The gut microbiome plays a role in a number of phenomena, including immunity, metabolism, and disease, but it might also play a role in tumorigenesis. According to the results of a study in mBio this week, transferring the gut microbes from a mouse with colon tumors to germ-free mice makes those mice prone to getting tumors as well. Scientists have known for years that inflammation plays a role in the development of colorectal cancer, but this new information indicates that interactions between inflammation and subsequent changes in the gut microbiota create the conditions that result in colon tumors.
Surprisingly clear results
Co-author Patrick Schloss of the University of Michigan was somewhat surprised by the clarity of the results. "We saw more than two times the number of tumors in mice that received the cancerous community," than in mice that received a "healthy" gut community, says Schloss. "That convinced us that it is the community that is driving tumorigenesis. It's not just the microbiome, it's not just the inflammation, it's both."
Known risk factors for developing colorectal cancer include consuming a diet rich in red meat, alcohol consumption, and chronic inflammation in the gastrointestinal tract (patients with inflammatory bowel diseases, such as ulcerative colitis, are at a greater risk of developing colorectal cancer, for instance). Cancer patients also exhibit shifts in the composition of their gut microbiota - a phenomenon called dysbiosis - but it's unclear whether changes in the microbiome drive the development of cancer or the cancer drives changes in the microbiome. It's a question of the chicken and the egg, says co-author Joseph Zackular. "Is this the microbiome of someone with cancer or is the microbiome driving tumorigenesis?" asks Zackular.
Schloss, Zackular, and their colleagues reasoned that the composition, structure, and functional capacity of the gut microbiome all directly affect tumor development in the colon, so they set out to address this chicken-and-egg conundrum with mice. Using a tumor-inducing regimen, they induced the formation of colorectal tumors in a set of mice, then collected feces and bedding from those tumor-bearing mice and gave them over to germ-free mice. (Mice, are coprophagic, so inoculating germ-free mice with a new gut microbiome is as easy as that.) They then administered the regimen to these new mice.
Passing colon tumors to germ-free mice
The results were stark: mice given the microbiota of the tumor-bearing mice had more than two times as many colon tumors as the mice given a healthy microbiota. What's more, normal mice that were given antibiotics before and after inoculation had significantly fewer tumors than the mice that got no antibiotics, and tumors that were present in these antibiotic-treated mice were significantly smaller than tumors in untreated mice. This suggests that specific populations of microorganisms were essential for the formation of tumors, so the researchers then drilled down into which groups of bacteria were present in the test animals and controls.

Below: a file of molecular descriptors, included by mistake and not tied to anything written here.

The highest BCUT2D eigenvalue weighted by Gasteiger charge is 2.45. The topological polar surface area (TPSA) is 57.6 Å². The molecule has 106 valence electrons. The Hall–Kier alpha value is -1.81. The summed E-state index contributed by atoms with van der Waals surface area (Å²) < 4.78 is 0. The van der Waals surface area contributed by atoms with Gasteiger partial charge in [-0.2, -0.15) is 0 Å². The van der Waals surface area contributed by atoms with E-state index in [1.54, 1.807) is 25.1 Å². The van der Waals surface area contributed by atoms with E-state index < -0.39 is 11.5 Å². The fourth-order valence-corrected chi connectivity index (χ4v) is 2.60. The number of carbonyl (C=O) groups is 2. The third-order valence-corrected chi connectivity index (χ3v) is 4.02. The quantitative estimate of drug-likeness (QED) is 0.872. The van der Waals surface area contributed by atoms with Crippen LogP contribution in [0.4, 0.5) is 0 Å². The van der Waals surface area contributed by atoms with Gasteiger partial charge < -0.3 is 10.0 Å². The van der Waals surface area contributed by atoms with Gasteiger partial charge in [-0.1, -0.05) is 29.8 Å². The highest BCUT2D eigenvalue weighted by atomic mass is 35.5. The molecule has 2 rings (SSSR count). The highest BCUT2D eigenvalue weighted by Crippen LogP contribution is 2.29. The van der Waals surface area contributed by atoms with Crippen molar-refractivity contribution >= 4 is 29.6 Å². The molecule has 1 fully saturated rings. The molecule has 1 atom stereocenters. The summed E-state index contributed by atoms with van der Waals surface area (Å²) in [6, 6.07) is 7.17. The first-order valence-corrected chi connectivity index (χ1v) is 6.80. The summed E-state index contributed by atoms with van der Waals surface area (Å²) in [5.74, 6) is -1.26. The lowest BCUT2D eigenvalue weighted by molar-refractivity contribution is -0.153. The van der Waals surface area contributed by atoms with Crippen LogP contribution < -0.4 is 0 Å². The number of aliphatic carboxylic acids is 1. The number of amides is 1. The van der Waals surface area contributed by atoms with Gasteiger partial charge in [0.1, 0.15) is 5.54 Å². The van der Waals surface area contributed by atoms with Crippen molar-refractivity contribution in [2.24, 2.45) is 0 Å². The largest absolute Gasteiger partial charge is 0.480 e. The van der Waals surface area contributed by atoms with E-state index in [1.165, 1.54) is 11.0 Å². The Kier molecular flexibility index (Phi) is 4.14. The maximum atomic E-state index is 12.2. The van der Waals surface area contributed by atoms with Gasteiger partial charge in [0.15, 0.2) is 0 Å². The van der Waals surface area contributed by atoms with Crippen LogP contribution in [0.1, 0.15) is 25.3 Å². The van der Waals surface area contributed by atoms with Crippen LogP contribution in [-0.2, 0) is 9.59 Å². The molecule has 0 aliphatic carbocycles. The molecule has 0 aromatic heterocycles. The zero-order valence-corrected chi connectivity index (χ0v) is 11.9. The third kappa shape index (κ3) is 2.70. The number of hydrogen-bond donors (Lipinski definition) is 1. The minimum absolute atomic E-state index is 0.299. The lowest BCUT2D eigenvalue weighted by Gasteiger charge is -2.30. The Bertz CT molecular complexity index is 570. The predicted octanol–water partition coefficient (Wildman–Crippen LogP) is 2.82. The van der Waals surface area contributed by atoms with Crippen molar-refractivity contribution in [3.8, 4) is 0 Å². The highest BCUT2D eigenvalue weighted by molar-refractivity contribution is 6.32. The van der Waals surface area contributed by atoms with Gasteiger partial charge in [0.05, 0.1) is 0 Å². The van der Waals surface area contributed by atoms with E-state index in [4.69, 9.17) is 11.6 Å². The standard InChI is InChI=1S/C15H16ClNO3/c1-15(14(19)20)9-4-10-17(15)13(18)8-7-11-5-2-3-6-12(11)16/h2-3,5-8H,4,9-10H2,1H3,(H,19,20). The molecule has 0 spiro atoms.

Looking at the microorganisms, they found that tumor-bearing mice harbored greater numbers of bacteria within the Bacteroides, Odoribacter, and Akkermansia genera, and decreased numbers of bacteria affiliated with members of the Prevotellaceae and Porphyromonadaceae families. Three weeks after they were inoculated with the communities from the tumor-bearing mice, the germ-free mice had a gut microbiome that was very similar to the tumor-bearing mice, and they had a greater abundance of the same bacterial groups associated with tumor-formation.
"In all these [mouse] models the inflammation is critical, but so is the change in the communities," says Schloss. "We liken it to a feed-forward type mechanism where the inflammation is changing the community and the community is inducing inflammation. They make each other worse to the point that you have higher rates of tumor formation."
Implications for humans?
The work has implications for human health, Zackular points out, because it indicates the risk of colorectal cancer may well have a microbial component. "We know that humans have a number of different community structures in the gut. When you think about it, maybe different people - independent of their genetics - might be predisposed," says Zackular.
To follow up on the work, Schloss and Zackular are now studying the functions of the groups that are and are not associated with tumor formation. "If you can better understand what functions in the microbial community are important for protecting against tumor formation or making it worse, we can hopefully translate those results to human to understand why people do or do not get colorectal cancer, to help develop therapeutics or dietary manipulations to reduce people's risk," says Schloss.